You get the picture, right? That if you were to follow the concentric circles of people and their work out from your beautiful onion sitting on your beautiful cutting board, you will find a vast and complex system of people and their work, seen and unseen, acknowledged and unacknowledged, but without whom your life would be miserable, if not impossible. Innumerable labors bring us our food.

Read the rest of this excellent article here.

Nearly Wordless Wednesday: 8/15/12

LaGrange, Georgia—12 June 2012

The Little Peach Tree That Could

 

I like trees because they seem to be more resigned to the way they have to live than other things do.
—Willa Cather

My great-grandfather, whom everyone called Pap, planted this dwarf peach tree in 1942. This was right before his son Charlie Will (my grandfather) had to pass up a second-round draft notice from the New York Giants and accept a first-round draft notice from the U.S. Army.

By the late 1950s, Continue reading

Friday Photo: 7/13/12

Heard County, Georgia—6 June 2010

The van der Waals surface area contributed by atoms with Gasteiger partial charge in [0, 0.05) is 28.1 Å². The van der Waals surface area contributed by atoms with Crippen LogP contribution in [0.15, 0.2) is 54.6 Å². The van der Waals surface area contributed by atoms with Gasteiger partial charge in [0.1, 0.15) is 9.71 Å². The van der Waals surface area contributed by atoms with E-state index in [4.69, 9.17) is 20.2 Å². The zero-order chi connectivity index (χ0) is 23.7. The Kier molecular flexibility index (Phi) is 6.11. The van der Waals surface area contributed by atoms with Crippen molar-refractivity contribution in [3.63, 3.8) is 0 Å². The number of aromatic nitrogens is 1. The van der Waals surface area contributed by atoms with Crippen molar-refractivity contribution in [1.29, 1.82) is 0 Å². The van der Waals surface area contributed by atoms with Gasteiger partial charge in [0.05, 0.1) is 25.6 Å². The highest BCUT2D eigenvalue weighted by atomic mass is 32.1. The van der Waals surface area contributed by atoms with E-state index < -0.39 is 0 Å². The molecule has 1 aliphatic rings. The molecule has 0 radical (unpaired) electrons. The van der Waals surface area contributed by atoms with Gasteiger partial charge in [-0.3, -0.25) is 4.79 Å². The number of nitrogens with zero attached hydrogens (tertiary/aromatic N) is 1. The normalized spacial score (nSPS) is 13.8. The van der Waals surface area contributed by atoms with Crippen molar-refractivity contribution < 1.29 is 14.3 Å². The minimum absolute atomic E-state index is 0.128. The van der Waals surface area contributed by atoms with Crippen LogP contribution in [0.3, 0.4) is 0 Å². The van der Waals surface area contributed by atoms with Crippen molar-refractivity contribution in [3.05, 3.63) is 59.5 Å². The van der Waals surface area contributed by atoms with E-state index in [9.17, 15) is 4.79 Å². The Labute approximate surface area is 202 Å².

BBQ After Dark

Country’s Barbecue
Mercury Drive, Columbus, Georgia—29 May 2012

Buttermilk fried chicken fingers, old-style fries, and Brunswick stew with a side of white bread and pickles. Mmmmmm!

Continue reading

Just say “no” to…chicken gizzards?

Graffiti is alive and well, especially in the front window of Church’s Fried Chicken in LaGrange, Georgia.

Evidently, someone doesn’t find cooked-to-order chicken gizzards appetizing. Continue reading

Friday Photo: 5/11/12

 

A humble yet supremely satisfying meal at Powers' Crossroads Fair (Labor Day Weekend 2010)

 

My apologies to those of you on a diet, or very hungry right before the lunch hour. This photo turned out so well that I couldn’t resist posting it.

The background and lighting turned out well, despite my not being a food stylist. And yes, this Mt. Carmel UMC fundraiser plate tasted just as good as the picture looks.

Lunch of corn on the cob, boiled potatoes, black-eyed peas, and cornbread (with sweet tea in the upper-right background) at the 40th annual Powers’ Crossroads Festival
Coweta County, Georgia—Labor Day Weekend 2010

Newer posts »

© 2019 R.S. Williams

Theme by Anders NorenUp ↑